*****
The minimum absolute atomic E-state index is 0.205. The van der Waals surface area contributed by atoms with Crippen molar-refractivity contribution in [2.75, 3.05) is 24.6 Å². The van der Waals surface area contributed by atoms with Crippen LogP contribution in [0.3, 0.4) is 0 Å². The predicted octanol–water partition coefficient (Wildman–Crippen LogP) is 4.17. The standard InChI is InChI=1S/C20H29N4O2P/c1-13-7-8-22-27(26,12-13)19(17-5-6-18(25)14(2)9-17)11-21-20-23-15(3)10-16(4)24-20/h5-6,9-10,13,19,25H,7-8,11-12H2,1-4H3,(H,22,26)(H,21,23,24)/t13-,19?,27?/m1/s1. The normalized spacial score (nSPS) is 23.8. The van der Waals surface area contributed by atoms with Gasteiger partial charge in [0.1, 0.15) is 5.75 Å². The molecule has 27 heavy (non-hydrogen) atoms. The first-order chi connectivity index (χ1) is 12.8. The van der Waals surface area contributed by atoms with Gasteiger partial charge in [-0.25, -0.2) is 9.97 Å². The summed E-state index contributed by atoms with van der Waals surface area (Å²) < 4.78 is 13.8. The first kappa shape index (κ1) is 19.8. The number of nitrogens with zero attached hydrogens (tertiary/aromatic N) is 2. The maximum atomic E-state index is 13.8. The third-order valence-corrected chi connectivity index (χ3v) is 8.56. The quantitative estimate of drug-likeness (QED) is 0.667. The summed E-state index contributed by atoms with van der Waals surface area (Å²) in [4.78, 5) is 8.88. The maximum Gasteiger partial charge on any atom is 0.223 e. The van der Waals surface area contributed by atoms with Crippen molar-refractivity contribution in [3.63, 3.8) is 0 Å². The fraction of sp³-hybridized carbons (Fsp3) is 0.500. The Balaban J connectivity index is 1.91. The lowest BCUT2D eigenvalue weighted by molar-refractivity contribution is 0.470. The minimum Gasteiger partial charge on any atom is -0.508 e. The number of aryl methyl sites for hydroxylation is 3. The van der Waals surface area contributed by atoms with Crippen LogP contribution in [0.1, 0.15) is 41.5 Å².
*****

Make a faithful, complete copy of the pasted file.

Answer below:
The minimum absolute atomic E-state index is 0.205. The van der Waals surface area contributed by atoms with Crippen molar-refractivity contribution in [2.75, 3.05) is 24.6 Å². The van der Waals surface area contributed by atoms with Crippen LogP contribution in [0.3, 0.4) is 0 Å². The predicted octanol–water partition coefficient (Wildman–Crippen LogP) is 4.17. The standard InChI is InChI=1S/C20H29N4O2P/c1-13-7-8-22-27(26,12-13)19(17-5-6-18(25)14(2)9-17)11-21-20-23-15(3)10-16(4)24-20/h5-6,9-10,13,19,25H,7-8,11-12H2,1-4H3,(H,22,26)(H,21,23,24)/t13-,19?,27?/m1/s1. The normalized spacial score (nSPS) is 23.8. The van der Waals surface area contributed by atoms with Gasteiger partial charge in [0.1, 0.15) is 5.75 Å². The molecule has 27 heavy (non-hydrogen) atoms. The first-order chi connectivity index (χ1) is 12.8. The van der Waals surface area contributed by atoms with Gasteiger partial charge in [-0.25, -0.2) is 9.97 Å². The summed E-state index contributed by atoms with van der Waals surface area (Å²) < 4.78 is 13.8. The first kappa shape index (κ1) is 19.8. The number of nitrogens with zero attached hydrogens (tertiary/aromatic N) is 2. The maximum atomic E-state index is 13.8. The third-order valence-corrected chi connectivity index (χ3v) is 8.56. The quantitative estimate of drug-likeness (QED) is 0.667. The summed E-state index contributed by atoms with van der Waals surface area (Å²) in [4.78, 5) is 8.88. The maximum Gasteiger partial charge on any atom is 0.223 e. The van der Waals surface area contributed by atoms with Crippen molar-refractivity contribution in [3.63, 3.8) is 0 Å². The fraction of sp³-hybridized carbons (Fsp3) is 0.500. The Balaban J connectivity index is 1.91. The lowest BCUT2D eigenvalue weighted by molar-refractivity contribution is 0.470. The minimum Gasteiger partial charge on any atom is -0.508 e. The number of aryl methyl sites for hydroxylation is 3. The van der Waals surface area contributed by atoms with Crippen LogP contribution in [0.1, 0.15) is 41.5 Å².